According to Chapter 2 : "Lisp Data Types", of the Emacs Lisp manual:
Each object belongs to one and only one primitive type. These types
include integer, float, cons, symbol, string, vector, hash-table,
subr, and byte-code function, plus several special types, such as
buffer, that are related to editing.
and from Chapter 2.3.6 : "Cons Cell and List Types" :
A cons cell is an object that consists of two slots, called the CAR
slot and the CDR slot. Each slot can hold any Lisp object. We also say
that the CAR of this cons cell is whatever object its CAR slot
currently holds, and likewise for the CDR. A list is a series of cons
cells, linked together so that the CDR slot of each cons cell holds
either the next cons cell or the empty list. The empty list is
actually the symbol nil. Because cons cells are so central to Lisp, we
also have a word for an object which is not a cons cell. These objects
are called atoms.
And from Chapter 21.3 : "Format of Keymaps":
Each keymap is a list whose CAR is the symbol keymap. The remaining
elements of the list define the key bindings of the keymap. A symbol
whose function definition is a keymap is also a keymap. Use the
function keymapp (see below) to test whether an object is a keymap.
When I quote an object, I get an object of type
symbol, whereas a keymap is an object of primitive type
list, and constructed type
define-key function expects a first argument of type
keymap. This is checked by
define-key using the
keymapp predicate function. If the argument is not of type
keymap, it will throw an exception.
According to Chapter 8.1 : "Symbol Components" :
Each symbol has four components (or “cells”), each of which references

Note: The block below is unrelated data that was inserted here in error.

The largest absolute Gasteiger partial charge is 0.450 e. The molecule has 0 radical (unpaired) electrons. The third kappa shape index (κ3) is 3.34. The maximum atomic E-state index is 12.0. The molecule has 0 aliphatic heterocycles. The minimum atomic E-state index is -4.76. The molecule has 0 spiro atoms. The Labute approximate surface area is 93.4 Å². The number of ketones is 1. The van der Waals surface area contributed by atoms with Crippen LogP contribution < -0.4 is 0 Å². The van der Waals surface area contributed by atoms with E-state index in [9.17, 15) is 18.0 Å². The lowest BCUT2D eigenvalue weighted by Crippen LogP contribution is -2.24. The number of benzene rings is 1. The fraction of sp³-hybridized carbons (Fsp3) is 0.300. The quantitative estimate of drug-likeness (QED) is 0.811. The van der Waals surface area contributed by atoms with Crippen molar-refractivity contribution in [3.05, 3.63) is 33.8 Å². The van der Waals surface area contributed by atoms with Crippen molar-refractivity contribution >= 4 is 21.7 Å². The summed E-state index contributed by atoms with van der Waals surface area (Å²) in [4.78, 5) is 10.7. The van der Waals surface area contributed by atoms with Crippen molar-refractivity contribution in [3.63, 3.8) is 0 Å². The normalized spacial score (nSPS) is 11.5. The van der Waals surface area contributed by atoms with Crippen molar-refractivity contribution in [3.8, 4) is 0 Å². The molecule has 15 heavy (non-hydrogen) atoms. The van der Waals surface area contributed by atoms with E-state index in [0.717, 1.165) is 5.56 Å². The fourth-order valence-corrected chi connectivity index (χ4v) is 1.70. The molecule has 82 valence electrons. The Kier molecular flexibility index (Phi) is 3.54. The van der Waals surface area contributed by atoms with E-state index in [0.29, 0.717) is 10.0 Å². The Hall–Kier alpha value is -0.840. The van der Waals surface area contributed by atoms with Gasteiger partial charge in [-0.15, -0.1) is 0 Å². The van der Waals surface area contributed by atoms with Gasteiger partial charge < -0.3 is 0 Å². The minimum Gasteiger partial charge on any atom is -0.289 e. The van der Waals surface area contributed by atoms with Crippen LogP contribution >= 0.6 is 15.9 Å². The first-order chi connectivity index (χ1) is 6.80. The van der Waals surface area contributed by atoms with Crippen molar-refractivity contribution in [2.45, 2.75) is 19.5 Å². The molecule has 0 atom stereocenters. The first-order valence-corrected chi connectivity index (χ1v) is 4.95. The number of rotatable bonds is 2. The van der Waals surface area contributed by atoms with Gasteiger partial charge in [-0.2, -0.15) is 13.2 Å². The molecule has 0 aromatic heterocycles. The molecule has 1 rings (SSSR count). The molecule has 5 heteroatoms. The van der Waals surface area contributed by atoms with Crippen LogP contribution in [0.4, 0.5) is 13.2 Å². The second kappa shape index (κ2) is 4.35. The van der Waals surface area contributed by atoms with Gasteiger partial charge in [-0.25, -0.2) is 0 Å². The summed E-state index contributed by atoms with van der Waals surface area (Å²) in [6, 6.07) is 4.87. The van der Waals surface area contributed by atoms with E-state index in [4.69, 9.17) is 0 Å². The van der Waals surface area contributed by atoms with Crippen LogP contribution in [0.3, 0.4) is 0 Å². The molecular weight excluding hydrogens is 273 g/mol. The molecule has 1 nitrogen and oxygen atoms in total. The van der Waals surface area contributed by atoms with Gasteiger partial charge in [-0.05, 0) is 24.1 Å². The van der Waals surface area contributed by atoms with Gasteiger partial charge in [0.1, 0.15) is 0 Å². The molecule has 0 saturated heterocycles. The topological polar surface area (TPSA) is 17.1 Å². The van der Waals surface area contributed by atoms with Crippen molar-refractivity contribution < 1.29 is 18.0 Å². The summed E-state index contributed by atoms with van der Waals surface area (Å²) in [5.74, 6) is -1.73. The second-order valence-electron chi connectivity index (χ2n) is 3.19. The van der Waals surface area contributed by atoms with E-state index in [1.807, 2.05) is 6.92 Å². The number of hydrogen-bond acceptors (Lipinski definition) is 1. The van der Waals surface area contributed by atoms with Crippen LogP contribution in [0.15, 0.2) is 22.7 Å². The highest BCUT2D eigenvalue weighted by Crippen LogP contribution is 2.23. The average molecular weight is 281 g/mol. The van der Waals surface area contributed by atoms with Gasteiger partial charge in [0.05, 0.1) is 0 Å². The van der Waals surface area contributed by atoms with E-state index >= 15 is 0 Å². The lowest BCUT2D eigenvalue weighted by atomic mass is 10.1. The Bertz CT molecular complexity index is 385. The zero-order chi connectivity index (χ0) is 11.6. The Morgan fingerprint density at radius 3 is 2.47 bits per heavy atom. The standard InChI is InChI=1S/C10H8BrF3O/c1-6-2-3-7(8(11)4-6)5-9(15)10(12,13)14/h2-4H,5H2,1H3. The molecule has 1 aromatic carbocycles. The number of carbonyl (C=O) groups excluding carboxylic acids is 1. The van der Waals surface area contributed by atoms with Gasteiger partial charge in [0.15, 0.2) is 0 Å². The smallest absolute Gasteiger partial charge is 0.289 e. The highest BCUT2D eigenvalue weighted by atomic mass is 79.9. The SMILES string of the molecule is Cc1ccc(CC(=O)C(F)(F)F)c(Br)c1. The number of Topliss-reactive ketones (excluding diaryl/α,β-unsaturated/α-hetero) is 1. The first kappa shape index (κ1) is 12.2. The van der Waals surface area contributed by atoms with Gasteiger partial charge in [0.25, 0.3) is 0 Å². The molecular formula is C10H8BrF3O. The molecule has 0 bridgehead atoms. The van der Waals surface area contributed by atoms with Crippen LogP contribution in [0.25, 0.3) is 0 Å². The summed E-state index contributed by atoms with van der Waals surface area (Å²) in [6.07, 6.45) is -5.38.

The symbol’s name.
The symbol’s current value as a variable.
The symbol’s function definition. It can also hold a symbol,
a keymap, or a keyboard macro.
The symbol’s property list.
The print name cell always holds a string, and cannot be changed. Each
of the other three cells can be set to any Lisp object.
According to Chapter 9.5 : "Eval" :
Most often, forms are evaluated automatically, by virtue of their
occurrence in a program being run. On rare occasions, you may need to
write code that evaluates a form that is computed at run time, such as
after reading a form from text being edited or getting one from a
property list. On these occasions, use the eval function. Often eval
is not needed and something else should be used instead. For example,
to get the value of a variable, while eval works, symbol-value is
When I do
dolist on a
list of keymaps, I get a list of objects of type
symbol, whereas each symbol's value slot has a keymap object. Hence, my problem can be solved by passing each symbol's value to
define-key, instead of the symbol itself.
According to the comments by @Tobias and @npostavs, there are many ways to solve my problem. For example, we could solve this using either
list. Hence, the following three examples will all pass an object of type
keymap as first argument to
(dolist (kmap '(global-map))
(message-box "%s" (lookup-key (symbol-value kmap) (kbd "C-h"))))
(dolist (kmap '(global-map))
(message-box "%s" (lookup-key (eval kmap) (kbd "C-h"))))
(dolist (kmap (list global-map))
(message-box "%s" (lookup-key kmap (kbd "C-h"))))
symbol-valueon the list variable
(define-key (symbol-value map) key def). Still curious why I need to do that :)
define-keyrequires the keymap itself and not some symbol but you iterate over the symbols with your
evalwould also do instead of
(dolist (map (list evil-normal-state-map evil-insert-state-map))...